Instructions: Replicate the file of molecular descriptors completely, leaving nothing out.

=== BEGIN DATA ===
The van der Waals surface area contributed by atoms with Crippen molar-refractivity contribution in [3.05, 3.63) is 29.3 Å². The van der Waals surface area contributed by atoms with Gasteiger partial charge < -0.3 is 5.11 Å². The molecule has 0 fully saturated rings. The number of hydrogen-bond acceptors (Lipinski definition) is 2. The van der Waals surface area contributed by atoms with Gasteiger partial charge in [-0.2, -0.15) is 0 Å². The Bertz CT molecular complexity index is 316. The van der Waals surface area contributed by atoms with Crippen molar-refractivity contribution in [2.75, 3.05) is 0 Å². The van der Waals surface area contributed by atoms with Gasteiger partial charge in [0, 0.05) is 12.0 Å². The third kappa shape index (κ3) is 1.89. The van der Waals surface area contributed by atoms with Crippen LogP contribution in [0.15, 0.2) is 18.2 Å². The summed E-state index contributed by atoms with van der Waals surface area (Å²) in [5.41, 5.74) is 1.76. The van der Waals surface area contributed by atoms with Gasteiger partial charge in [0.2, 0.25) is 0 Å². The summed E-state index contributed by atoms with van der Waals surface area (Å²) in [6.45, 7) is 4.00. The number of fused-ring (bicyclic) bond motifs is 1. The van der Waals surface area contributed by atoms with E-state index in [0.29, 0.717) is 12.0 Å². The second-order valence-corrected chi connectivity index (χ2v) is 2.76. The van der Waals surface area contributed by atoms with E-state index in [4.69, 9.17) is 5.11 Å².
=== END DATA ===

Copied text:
The van der Waals surface area contributed by atoms with Crippen molar-refractivity contribution in [3.05, 3.63) is 29.3 Å². The van der Waals surface area contributed by atoms with Gasteiger partial charge < -0.3 is 5.11 Å². The molecule has 0 fully saturated rings. The number of hydrogen-bond acceptors (Lipinski definition) is 2. The van der Waals surface area contributed by atoms with Gasteiger partial charge in [-0.2, -0.15) is 0 Å². The Bertz CT molecular complexity index is 316. The van der Waals surface area contributed by atoms with Crippen molar-refractivity contribution in [2.75, 3.05) is 0 Å². The van der Waals surface area contributed by atoms with Gasteiger partial charge in [0, 0.05) is 12.0 Å². The third kappa shape index (κ3) is 1.89. The van der Waals surface area contributed by atoms with Crippen LogP contribution in [0.15, 0.2) is 18.2 Å². The summed E-state index contributed by atoms with van der Waals surface area (Å²) in [5.41, 5.74) is 1.76. The van der Waals surface area contributed by atoms with Gasteiger partial charge in [0.2, 0.25) is 0 Å². The summed E-state index contributed by atoms with van der Waals surface area (Å²) in [6.45, 7) is 4.00. The number of fused-ring (bicyclic) bond motifs is 1. The van der Waals surface area contributed by atoms with E-state index in [0.29, 0.717) is 12.0 Å². The second-order valence-corrected chi connectivity index (χ2v) is 2.76. The van der Waals surface area contributed by atoms with E-state index in [4.69, 9.17) is 5.11 Å².